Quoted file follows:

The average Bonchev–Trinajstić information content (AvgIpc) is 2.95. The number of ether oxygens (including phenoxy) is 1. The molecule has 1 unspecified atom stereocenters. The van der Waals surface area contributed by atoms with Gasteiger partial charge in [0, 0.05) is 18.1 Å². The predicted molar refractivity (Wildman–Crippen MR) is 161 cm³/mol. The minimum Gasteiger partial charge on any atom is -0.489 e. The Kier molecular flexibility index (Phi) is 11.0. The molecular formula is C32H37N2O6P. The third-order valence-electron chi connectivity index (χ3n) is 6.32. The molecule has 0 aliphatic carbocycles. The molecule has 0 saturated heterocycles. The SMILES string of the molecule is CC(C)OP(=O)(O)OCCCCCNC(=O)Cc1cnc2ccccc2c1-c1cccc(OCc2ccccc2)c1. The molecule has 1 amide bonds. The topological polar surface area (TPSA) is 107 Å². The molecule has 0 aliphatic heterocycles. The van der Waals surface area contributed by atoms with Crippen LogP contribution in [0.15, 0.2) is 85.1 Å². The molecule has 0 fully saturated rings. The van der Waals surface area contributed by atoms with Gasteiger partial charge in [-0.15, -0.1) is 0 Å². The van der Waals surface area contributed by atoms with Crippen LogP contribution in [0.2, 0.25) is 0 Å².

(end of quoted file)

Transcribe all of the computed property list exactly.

The average Bonchev–Trinajstić information content (AvgIpc) is 2.95. The number of ether oxygens (including phenoxy) is 1. The molecule has 1 unspecified atom stereocenters. The van der Waals surface area contributed by atoms with Gasteiger partial charge in [0, 0.05) is 18.1 Å². The predicted molar refractivity (Wildman–Crippen MR) is 161 cm³/mol. The minimum Gasteiger partial charge on any atom is -0.489 e. The Kier molecular flexibility index (Phi) is 11.0. The molecular formula is C32H37N2O6P. The third-order valence-electron chi connectivity index (χ3n) is 6.32. The molecule has 0 aliphatic carbocycles. The molecule has 0 saturated heterocycles. The SMILES string of the molecule is CC(C)OP(=O)(O)OCCCCCNC(=O)Cc1cnc2ccccc2c1-c1cccc(OCc2ccccc2)c1. The molecule has 1 amide bonds. The topological polar surface area (TPSA) is 107 Å². The molecule has 0 aliphatic heterocycles. The van der Waals surface area contributed by atoms with Crippen LogP contribution in [0.15, 0.2) is 85.1 Å². The molecule has 0 fully saturated rings. The van der Waals surface area contributed by atoms with Gasteiger partial charge in [-0.15, -0.1) is 0 Å². The van der Waals surface area contributed by atoms with Crippen LogP contribution in [0.2, 0.25) is 0 Å².